But is it rape?

[Sexual act begins.] He is holding down the woman’s arms, trying to force down the woman’s head against his penis, penetrating too hard and not respecting the woman’s desire to stop when she is no longer interested in continuing. She stops responding and eventually tries to push him away from her body, but she says nothing, or perhaps partly out of fear that make will the man who already exhibiting aggressive behavior even more angry.

It is obvious that something is wrong. In some sort of egalitarian sex, or at least where some kind of communication is established between the two parties, the man in this position should recognize that he should not continue. But he continues as he has the power to do so, or because he has an attitude to women who tell him it’s OK because she was sexually involved with him at the time, he listened to her, or because he read the law and knows that he never in hell will be able to be tried.

Can anyone tell how this case is classified? Would he be convicted if he recognized the above? Is there a case where a man can be convicted of rape despite the fact that the woman started to have sex willingly?

— Anna Ardin, from her blog of June 1 2006. Translation is by Google Language Tools with additional translation by Babylon.com, edited by Eric Francis for clarity.

This is from the blog of Anna Ardin, years before she accused WikiLeaks founder Julian Assange of sex crimes that sound a lot like her hypothetical description above. Initially she gave consent, but changed her mind in the midst of having sex. She stops responding, signaling with non-responsiveness that “he should not continue. But he continues as he has the power to do so.” Her question at the end is a legal one? “How is this classified?” — as a crime.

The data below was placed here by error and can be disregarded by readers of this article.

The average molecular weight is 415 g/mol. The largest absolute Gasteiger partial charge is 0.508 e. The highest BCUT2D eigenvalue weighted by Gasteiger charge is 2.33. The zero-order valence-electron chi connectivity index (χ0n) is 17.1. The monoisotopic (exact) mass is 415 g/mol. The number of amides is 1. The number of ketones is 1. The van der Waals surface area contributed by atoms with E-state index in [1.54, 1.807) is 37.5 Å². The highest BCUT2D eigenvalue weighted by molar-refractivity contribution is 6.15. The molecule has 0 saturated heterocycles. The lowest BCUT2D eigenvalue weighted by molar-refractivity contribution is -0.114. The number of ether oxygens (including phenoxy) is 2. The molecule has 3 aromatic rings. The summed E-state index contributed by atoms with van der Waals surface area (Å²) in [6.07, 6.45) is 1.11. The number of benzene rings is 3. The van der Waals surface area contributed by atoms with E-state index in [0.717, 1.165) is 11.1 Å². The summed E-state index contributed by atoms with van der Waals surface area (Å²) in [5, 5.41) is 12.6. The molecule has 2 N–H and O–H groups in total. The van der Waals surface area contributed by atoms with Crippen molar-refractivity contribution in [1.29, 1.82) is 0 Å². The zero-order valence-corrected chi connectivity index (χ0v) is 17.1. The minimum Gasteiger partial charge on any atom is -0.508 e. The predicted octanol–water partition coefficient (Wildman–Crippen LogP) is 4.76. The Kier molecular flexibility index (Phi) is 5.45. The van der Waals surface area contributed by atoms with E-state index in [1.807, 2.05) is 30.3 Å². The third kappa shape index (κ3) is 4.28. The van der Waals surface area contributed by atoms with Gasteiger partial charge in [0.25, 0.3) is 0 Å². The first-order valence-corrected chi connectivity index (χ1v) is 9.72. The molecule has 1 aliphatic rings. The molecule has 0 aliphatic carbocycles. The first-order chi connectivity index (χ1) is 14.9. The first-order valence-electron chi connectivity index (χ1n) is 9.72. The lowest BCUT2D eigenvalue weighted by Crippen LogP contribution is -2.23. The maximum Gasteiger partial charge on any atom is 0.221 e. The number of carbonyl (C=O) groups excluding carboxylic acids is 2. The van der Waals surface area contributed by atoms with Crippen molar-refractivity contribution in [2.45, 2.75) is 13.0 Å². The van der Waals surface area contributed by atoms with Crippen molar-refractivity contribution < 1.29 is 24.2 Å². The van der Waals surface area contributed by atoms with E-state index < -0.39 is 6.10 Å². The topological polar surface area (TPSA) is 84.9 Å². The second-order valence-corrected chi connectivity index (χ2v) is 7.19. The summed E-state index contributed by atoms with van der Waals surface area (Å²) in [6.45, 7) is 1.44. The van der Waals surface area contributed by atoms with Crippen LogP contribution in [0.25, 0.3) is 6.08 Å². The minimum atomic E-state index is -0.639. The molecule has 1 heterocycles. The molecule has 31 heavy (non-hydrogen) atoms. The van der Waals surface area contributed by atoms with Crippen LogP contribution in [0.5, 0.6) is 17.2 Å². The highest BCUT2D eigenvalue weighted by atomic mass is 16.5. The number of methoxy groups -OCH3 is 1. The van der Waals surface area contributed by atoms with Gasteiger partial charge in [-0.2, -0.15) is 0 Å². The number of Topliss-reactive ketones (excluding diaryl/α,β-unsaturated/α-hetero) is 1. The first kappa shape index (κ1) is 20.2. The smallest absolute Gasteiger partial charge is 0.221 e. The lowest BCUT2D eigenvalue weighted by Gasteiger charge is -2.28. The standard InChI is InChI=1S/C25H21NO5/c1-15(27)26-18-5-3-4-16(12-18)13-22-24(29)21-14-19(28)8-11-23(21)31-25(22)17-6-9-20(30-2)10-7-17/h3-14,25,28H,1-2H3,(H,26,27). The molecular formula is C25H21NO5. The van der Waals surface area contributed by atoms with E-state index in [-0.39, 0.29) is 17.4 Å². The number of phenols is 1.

Let’s assume for a moment that Anna Ardin’s prosecution of Julian Assange is not politically motivated, that that it has nothing to do with who he is, and that the prosecution is not moving forward with the case for its own political reasons. Taking her example as a hypothetical with no other circumstances, she is asking: when does consensual sex become rape? This is one of those deep feminist questions. Some feminists have defined all sexual intercourse as rape.

I I have a better question: what does a legal statute have to do with it? Why do we need government intervention?

No matter how feminist one’s theoretical argument, when you go to daddy for recourse, which means the government in any form, that is not feminist and it does not support women, who (in nearly every feminist theory) are characterized as being inherently oppressed by patriarchy. This conversation does not have to come down to what is prosecutable and what is a crime against the state, or who is an injured party in the eyes of tort law.

There is question of human consideration, and there is a question of power dynamics that exist inside of any sexual transaction. The more sex is about pleasure, the less political it is. The more sex is about power, the more political it is. The thing is, most of us are attracted to sex where there is a question of power, and there are a top and bottom in nearly every sexual equation.

Last, if we want to understand the continuum of rape, coercion and consent, we need to understand the impulses inside of desire, and I mean both male and female desire. In this sense, how we treat the other is mediated entirely by our inner relationship. If we want to understand rape dynamics or coercion dynamics, the thing to deconstruct is how we feel about ourselves, and how we project that onto the other. We can rage on and on about rape and abuse, but how does that help heal either party to the transaction?